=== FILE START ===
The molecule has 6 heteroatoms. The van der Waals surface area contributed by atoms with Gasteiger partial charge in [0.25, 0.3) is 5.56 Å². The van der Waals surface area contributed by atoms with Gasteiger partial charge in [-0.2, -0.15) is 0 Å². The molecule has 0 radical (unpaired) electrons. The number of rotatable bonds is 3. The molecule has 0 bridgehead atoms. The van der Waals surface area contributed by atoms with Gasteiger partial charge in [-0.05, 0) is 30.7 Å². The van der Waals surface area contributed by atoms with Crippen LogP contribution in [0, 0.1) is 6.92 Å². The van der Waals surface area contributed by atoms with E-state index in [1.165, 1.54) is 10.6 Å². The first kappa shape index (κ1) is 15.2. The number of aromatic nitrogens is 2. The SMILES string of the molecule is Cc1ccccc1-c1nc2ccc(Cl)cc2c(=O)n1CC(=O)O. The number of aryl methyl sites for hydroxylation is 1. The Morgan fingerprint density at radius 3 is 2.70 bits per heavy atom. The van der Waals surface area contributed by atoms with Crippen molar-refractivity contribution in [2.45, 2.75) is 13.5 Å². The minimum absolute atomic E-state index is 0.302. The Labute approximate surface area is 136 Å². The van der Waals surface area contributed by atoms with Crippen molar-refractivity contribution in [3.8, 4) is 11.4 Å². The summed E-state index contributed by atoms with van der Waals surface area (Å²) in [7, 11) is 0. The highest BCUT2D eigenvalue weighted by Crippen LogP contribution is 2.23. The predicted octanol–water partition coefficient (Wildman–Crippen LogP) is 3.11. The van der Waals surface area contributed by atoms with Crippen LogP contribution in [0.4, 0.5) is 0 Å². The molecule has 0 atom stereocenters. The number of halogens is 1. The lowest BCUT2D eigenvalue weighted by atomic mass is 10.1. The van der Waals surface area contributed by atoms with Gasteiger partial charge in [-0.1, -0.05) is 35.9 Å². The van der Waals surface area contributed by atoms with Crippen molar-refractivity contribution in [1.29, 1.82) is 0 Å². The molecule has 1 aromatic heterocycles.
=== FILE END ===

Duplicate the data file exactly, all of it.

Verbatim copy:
The molecule has 6 heteroatoms. The van der Waals surface area contributed by atoms with Gasteiger partial charge in [0.25, 0.3) is 5.56 Å². The van der Waals surface area contributed by atoms with Gasteiger partial charge in [-0.2, -0.15) is 0 Å². The molecule has 0 radical (unpaired) electrons. The number of rotatable bonds is 3. The molecule has 0 bridgehead atoms. The van der Waals surface area contributed by atoms with Gasteiger partial charge in [-0.05, 0) is 30.7 Å². The van der Waals surface area contributed by atoms with Crippen LogP contribution in [0, 0.1) is 6.92 Å². The van der Waals surface area contributed by atoms with E-state index in [1.165, 1.54) is 10.6 Å². The first kappa shape index (κ1) is 15.2. The number of aromatic nitrogens is 2. The SMILES string of the molecule is Cc1ccccc1-c1nc2ccc(Cl)cc2c(=O)n1CC(=O)O. The number of aryl methyl sites for hydroxylation is 1. The Morgan fingerprint density at radius 3 is 2.70 bits per heavy atom. The van der Waals surface area contributed by atoms with Crippen molar-refractivity contribution in [2.45, 2.75) is 13.5 Å². The minimum absolute atomic E-state index is 0.302. The Labute approximate surface area is 136 Å². The van der Waals surface area contributed by atoms with Crippen molar-refractivity contribution in [3.8, 4) is 11.4 Å². The summed E-state index contributed by atoms with van der Waals surface area (Å²) in [7, 11) is 0. The highest BCUT2D eigenvalue weighted by Crippen LogP contribution is 2.23. The predicted octanol–water partition coefficient (Wildman–Crippen LogP) is 3.11. The van der Waals surface area contributed by atoms with Crippen LogP contribution in [0.4, 0.5) is 0 Å². The molecule has 0 atom stereocenters. The number of halogens is 1. The lowest BCUT2D eigenvalue weighted by atomic mass is 10.1. The van der Waals surface area contributed by atoms with Gasteiger partial charge in [-0.1, -0.05) is 35.9 Å². The van der Waals surface area contributed by atoms with Crippen molar-refractivity contribution in [1.29, 1.82) is 0 Å². The molecule has 1 aromatic heterocycles.